|Publication number||US5070728 A|
|Application number||US 07/581,301|
|Publication date||Dec 10, 1991|
|Filing date||Sep 12, 1990|
|Priority date||Sep 20, 1989|
|Also published as||DE4029815A1, DE4029815C2, USRE39738|
|Publication number||07581301, 581301, US 5070728 A, US 5070728A, US-A-5070728, US5070728 A, US5070728A|
|Inventors||Masanori Kubota, Sadayasu Ueno|
|Original Assignee||Hitachi, Ltd., Hitachi Automotive Eng. Co., Ltd.|
|Export Citation||BiBTeX, EndNote, RefMan|
|Patent Citations (4), Referenced by (26), Classifications (11), Legal Events (6)|
|External Links: USPTO, USPTO Assignment, Espacenet|
The present invention relates to a sensor for detecting the rotational angle of a rotary shaft, and more particularly to the structure of a throttle sensor for detecting the rotational angle of the throttle valve spindle of an internal combustion engine.
As a prior art throttle sensor, there has been proposed one wherein, as disclosed in Japanese Utility Model Publication No. 99109/1982 published on June 18, 1982 entitled "Throttle open degree detector", a sensor element is of the stand-alone type, and the sensor element including a bearing is mounted on a throttle body, thereby to detect the rotational angle of a throttle valve spindle.
The prior art throttle sensor has been structurally such that, since the sensor element and the throttle body are separated each other, the former has the bearing portion, a joint etc. Therefore, the structure of the sensor element has become complicated causing such problems as a large size and a high cost.
An object of the present invention is to provide a throttle sensor of small size in which a sensor element does not have a bearing portion and a joint.
In order to accomplish the above object, brushes are mounted on a throttle valve spindle through a holder, a ceramics circuit board which has resistors adapted to come into sliding contact with the brushes is comprised at a position opposing to the brushes, the resistors serving to generate a continuous electric signal in accordance with the rotational angle of the throttle valve spindle, and a housing which holds the ceramics circuit board and which is unitary formed with a lead frame and a connector is detachably fixed to a throttle body.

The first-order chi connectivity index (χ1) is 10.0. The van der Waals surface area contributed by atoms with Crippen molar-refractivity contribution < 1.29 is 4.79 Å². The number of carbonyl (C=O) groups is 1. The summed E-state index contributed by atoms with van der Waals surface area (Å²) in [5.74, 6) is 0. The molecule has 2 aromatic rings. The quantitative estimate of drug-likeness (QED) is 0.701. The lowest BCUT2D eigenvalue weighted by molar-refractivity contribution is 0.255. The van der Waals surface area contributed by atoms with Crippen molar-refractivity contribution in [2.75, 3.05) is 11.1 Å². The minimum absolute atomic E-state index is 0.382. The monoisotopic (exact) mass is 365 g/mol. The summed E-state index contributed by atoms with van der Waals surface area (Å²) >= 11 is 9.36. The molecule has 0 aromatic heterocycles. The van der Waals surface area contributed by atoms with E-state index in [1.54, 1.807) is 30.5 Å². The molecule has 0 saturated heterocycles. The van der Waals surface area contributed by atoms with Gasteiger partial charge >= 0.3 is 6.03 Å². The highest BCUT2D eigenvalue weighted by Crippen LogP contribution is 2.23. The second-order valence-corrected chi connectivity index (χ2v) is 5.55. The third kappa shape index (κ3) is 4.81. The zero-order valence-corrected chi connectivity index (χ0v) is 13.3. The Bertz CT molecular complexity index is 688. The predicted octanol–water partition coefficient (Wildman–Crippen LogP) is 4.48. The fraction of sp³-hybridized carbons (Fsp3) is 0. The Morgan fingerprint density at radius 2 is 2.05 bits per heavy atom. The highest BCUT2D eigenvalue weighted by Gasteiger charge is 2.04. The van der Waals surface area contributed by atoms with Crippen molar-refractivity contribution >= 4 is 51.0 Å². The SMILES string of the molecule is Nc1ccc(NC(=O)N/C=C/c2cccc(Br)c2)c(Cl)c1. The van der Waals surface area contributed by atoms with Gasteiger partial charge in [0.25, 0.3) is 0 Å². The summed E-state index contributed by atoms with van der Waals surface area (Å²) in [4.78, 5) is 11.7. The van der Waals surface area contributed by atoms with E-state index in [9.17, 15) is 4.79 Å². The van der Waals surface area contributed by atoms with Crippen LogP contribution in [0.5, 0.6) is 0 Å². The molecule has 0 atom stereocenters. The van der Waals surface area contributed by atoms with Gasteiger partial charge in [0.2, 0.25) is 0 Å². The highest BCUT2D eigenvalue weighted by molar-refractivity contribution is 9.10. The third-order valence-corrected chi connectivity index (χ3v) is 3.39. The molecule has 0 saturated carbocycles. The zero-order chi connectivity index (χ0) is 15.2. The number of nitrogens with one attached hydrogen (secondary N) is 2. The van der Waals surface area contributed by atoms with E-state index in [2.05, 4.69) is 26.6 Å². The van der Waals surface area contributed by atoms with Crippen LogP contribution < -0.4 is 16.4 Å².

Moreover, in consideration of the easy assemblage of a sensor element and the holding of the contact pressure between the brushes and the resistors, the brushes are arranged on the outer side of the holder, or the side thereof remote from the throttle body, and the distance between the holder and the resistors is kept constant within a recess of a throttle body.
With the throttle sensor of the present invention, the brushes are mounted on the throttle valve spindle through the holder. Therefore, the sensor element can do away with bearings for receiving the throttle valve spindle and the joint, and the number of components is reduced, thereby to simplify the structure of the sensor element of the throttle sensor.
Besides, the brushes are arranged on the outer side of the holder, or the side thereof remote from the throttle body. This leads to the easiness of the mounting of the housing, and the easiness of the holding of the contact pressure between the brushes and the resistors.
FIG. 1 illustrates a view of the whole construction showing the present invention;
FIG. 2 is a detailed view of a holder and brushes;
FIG. 3 is a view of resistor patterns;
FIG. 4 is a view of the mounting of a housing;
FIG. 5 is a view for explaining the contact method of the brushes, and resistors; and
FIG. 6 is a developed plan of the resistors shown in FIG. 3.